The Election 2012 Weekly Report: The final countdown

For all the Jeeps in China

In the last full week of campaigning before the election, son of Michigan Mitt Romney drew the wrath of an unlikely constituency: car company CEOs. On the campaign trail last week, Romney told an Ohio audience, "Jeep, now owned by the Italians, is thinking of moving all production to China." The claim appeared to be based on a misreading of a Bloomberg story which reported that Chrysler would begin producing Jeeps in China for the local market to escape tariffs, but was not shifting production from the United States. Nonetheless, the Romney campaign doubled down on the attack with a new commercial claiming that, "[Barack] Obama took GM and Chrysler into bankruptcy and sold Chrysler to Italians who are going to build Jeeps in China."

A Chrysler spokesman described the claim as "a leap that would be difficult even for professional circus acrobats" and the company's CEO Sergio Marchionne, one of the Italians in question, denied in a letter to employees that any production would be moved to China.  General Motors also denied the ad's claims that it plans to cut jobs in the United States.

Marchionne wasn't the only Italian fed up with Romney's rhetoric this week. The La Repubblica newspaper ran an irritated editorial on Thursday after the Republican candidate mentioned the country along with Greece and Spain as a cautionary tale for the U.S. economy. 

Global warming back on the agenda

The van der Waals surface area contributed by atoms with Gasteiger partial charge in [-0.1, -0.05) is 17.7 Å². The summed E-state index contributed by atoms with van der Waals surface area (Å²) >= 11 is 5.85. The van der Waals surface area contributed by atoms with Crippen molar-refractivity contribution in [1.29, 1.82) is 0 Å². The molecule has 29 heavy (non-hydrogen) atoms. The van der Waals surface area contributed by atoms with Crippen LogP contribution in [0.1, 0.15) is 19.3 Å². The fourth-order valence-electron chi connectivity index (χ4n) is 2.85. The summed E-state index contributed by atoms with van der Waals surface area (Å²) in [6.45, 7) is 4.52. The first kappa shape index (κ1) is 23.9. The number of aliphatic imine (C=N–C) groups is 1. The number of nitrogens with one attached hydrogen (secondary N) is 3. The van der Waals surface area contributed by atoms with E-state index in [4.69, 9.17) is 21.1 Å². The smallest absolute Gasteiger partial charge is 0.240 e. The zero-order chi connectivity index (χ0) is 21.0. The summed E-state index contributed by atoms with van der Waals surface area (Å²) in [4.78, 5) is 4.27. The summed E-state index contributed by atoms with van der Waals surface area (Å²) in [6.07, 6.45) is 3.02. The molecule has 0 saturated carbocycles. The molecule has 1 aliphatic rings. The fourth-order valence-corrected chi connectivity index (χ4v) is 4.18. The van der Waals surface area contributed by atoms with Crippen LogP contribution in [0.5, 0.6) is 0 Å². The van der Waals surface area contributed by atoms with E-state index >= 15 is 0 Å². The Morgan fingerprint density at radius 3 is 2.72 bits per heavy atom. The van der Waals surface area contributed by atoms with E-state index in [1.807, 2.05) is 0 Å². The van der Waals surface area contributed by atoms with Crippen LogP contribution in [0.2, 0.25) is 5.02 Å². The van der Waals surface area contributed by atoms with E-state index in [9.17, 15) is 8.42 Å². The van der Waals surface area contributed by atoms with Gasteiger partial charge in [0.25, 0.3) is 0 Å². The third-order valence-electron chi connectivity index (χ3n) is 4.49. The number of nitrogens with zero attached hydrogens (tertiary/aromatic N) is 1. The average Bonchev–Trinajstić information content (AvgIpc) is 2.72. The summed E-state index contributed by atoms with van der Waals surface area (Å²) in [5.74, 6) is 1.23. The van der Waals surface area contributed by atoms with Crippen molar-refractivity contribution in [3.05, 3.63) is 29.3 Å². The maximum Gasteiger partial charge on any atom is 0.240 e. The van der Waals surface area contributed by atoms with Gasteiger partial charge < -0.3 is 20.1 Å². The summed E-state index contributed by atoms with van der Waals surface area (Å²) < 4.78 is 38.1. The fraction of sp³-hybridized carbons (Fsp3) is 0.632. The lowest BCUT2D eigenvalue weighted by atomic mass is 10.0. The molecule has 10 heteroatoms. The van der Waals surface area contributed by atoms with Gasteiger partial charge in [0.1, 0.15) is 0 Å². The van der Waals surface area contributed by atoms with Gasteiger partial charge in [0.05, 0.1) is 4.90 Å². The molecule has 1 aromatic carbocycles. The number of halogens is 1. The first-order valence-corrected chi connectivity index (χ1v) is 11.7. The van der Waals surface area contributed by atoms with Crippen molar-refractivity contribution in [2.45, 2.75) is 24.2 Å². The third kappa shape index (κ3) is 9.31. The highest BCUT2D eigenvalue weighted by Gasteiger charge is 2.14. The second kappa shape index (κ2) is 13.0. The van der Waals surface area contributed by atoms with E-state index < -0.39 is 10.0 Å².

The issue of climate change has been conspicuously absent in this election. It was not mentioned once in any of the three presidential debates, even as both candidates touted their support for the coal industry. But the devastation caused by Hurricane Sandy this week has put the issue back on the agenda, with political leaders including New York Gov. Andrew Cuomo suggesting a link between the storm and human-caused global warming.

New York City's independent mayor, Michael Bloomberg, made a surprise endorsement of Obama this week, citing the president's steps on reducing carbon emissions as the main reason. His endorsement, published on, also blasted Romney for abandoning the emissions-cutting policies he supported as governor of Massachusetts.

Nonetheless, while both campaigns have been scrambling to respond to the storm, which dominated headlines for most of the week, neither candidate has gone as far as to put the damage in the context of climate change.